Lawsuit against Apple for use of term ‘Unix’ in Mac OS X marketing winds through courts

“Apple Computer is being sued by The Open Group, the San Francisco company that claims ownership of the Unix trademark, for using the term Unix in conjunction with its Mac OS X operating system without a license. Apple has countersued, asking a judge to declare that the trademark is invalid, because the term Unix has become generic. Though initiated nearly 18 months ago, the case has not yet gone to trial. According to a motion filed with the court Tuesday, both companies want to have an exchange of factual documents completed by August, with a trial sought for February,” reports Ian Fried, Staff Writer, CNET News.com.

Fried continues, “The Open Group, also known as X/Open, sued Apple in December 2001 alleging, among other things, that Apple had infringed on its trademark. The case, filed in U.S. District Court in San Jose, Calif., has been winding its way through the courts, with the parties still in the discovery process. Months of mediation meetings ended without a settlement, according to The Open Group.

“Since introducing Mac OS X in March 2001, Apple has consistently touted the Unix underpinnings as part of its marketing of the operating system. Apple’s Web site, for example, has a page devoted to the Unix base of the OS, including a logolike GIF that shows a metal plate bearing the words ‘Unix Based.’ ‘That’s kind of the one that we are least fond of,’ said Open Group Chief Operating Officer Steve Nunn, who notes that the group has had a similar Unix license logo of its own for some time,” Fried reports.

“The Open Group wants Apple to have Mac OS X undergo testing to certify that it complies with its standards for software bearing the Unix name, it also wants Apple to pay a fee. The Open Group says the costs to license the name are reasonable, based on the size of the company and the rough number of copies of the software Apple sells. In any case, no company is required to pay more than $110,000, said Graham Bird, vice president of marketing for The Open Group,” writes Fried.

“‘Apple would be at the top of that range because they ship a lot of units,’ Bird said. ‘It’s not like we are talking about bankrupting the company.’ Apple argues it should be free to use the term as it sees fit, noting that there are many flavors of Unix, including FreeBSD and that one should not have to submit to The Open Group’s testing to use the term,” writes Fried.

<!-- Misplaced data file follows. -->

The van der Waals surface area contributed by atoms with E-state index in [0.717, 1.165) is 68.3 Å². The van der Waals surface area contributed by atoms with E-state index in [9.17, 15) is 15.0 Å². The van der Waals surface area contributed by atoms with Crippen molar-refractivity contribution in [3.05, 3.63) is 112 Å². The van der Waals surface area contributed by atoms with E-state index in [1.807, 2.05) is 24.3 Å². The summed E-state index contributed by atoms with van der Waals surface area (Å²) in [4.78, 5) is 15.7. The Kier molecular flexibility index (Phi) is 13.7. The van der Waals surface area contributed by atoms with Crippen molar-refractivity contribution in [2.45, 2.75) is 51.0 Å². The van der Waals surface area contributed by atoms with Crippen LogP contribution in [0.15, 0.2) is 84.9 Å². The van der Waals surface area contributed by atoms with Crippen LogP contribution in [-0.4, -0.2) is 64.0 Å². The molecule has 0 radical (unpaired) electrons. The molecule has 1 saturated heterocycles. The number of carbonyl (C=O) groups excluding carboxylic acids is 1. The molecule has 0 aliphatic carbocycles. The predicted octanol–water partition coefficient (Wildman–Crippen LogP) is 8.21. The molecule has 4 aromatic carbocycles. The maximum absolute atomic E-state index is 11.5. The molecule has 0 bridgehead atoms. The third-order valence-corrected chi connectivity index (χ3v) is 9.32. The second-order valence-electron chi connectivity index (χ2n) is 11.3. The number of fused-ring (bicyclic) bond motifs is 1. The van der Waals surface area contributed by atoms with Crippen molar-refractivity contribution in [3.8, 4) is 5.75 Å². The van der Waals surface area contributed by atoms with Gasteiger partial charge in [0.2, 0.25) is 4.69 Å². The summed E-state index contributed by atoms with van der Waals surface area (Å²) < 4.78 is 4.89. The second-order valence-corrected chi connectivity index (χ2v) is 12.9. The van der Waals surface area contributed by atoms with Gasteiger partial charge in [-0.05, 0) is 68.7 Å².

“‘Apple does not use the term Unix as a trademark in connection with Apple’s product,’ the company said in court papers seen by CNET News.com. ‘Apple accurately uses the generic term Unix merely to identify or describe an aspect or feature of Apple’s Mac OS X operating system. This is consistent with past and current industry standards,'” Fried reports.

Full article here.

17 Comments

  1. They just sound like jealous geeks to me. I think someone is trying to kick Apple out of the UNIX Geek Country Club.

    The fact is that no other UNIX workstation or server maker has to get their system certified by these idiots, so why should Apple have to? Mac OS X is more UNIX than Linux is, but there are open-source things in Solaris or AIX that don’t work well on other UNIX platforms (including Mac OS X and Linux), so how can there be a common certification to be called UNIX?

    I thought being based on standard BSD or standard System V UNIX was good enough, but if it isn’t then maybe IBM, Sun, HP, SGI, and other UNIX computer makers should be included in this lawsuit. Yeah, that isn’t going to happen, so this frivolous lawsuit should be thrown out of court NOW.

  2. I thought I remember, shortly after OS X came out (the beta?) that Apple did finally do the work to achive real Unix certification or whatever. What was that, then?